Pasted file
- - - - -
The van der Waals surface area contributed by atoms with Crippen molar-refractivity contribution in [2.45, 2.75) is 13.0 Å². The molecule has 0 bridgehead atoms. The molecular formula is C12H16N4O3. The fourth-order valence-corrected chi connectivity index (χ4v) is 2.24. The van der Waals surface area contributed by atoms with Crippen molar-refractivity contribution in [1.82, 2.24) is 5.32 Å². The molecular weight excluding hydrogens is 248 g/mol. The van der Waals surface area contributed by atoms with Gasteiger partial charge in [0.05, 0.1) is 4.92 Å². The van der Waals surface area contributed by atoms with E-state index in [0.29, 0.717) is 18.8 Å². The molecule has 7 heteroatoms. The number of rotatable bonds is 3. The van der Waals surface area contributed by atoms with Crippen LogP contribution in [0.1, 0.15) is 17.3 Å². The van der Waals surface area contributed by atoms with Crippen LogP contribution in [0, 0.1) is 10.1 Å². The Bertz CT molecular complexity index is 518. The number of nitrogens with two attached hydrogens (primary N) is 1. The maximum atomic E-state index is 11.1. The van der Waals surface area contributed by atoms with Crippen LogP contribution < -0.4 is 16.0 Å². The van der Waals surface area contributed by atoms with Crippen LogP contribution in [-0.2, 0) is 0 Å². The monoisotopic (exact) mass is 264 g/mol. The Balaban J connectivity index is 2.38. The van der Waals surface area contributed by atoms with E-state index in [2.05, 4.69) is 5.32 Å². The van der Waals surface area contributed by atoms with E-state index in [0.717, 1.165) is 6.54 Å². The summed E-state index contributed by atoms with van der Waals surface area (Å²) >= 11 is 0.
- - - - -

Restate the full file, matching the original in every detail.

The van der Waals surface area contributed by atoms with Crippen molar-refractivity contribution in [2.45, 2.75) is 13.0 Å². The molecule has 0 bridgehead atoms. The molecular formula is C12H16N4O3. The fourth-order valence-corrected chi connectivity index (χ4v) is 2.24. The van der Waals surface area contributed by atoms with Crippen molar-refractivity contribution in [1.82, 2.24) is 5.32 Å². The molecular weight excluding hydrogens is 248 g/mol. The van der Waals surface area contributed by atoms with Gasteiger partial charge in [0.05, 0.1) is 4.92 Å². The van der Waals surface area contributed by atoms with E-state index in [0.29, 0.717) is 18.8 Å². The molecule has 7 heteroatoms. The number of rotatable bonds is 3. The van der Waals surface area contributed by atoms with Crippen LogP contribution in [0.1, 0.15) is 17.3 Å². The van der Waals surface area contributed by atoms with Crippen LogP contribution in [0, 0.1) is 10.1 Å². The Bertz CT molecular complexity index is 518. The number of nitrogens with two attached hydrogens (primary N) is 1. The maximum atomic E-state index is 11.1. The van der Waals surface area contributed by atoms with Crippen LogP contribution < -0.4 is 16.0 Å². The van der Waals surface area contributed by atoms with Crippen LogP contribution in [-0.2, 0) is 0 Å². The monoisotopic (exact) mass is 264 g/mol. The Balaban J connectivity index is 2.38. The van der Waals surface area contributed by atoms with E-state index in [2.05, 4.69) is 5.32 Å². The van der Waals surface area contributed by atoms with E-state index in [0.717, 1.165) is 6.54 Å². The summed E-state index contributed by atoms with van der Waals surface area (Å²) >= 11 is 0.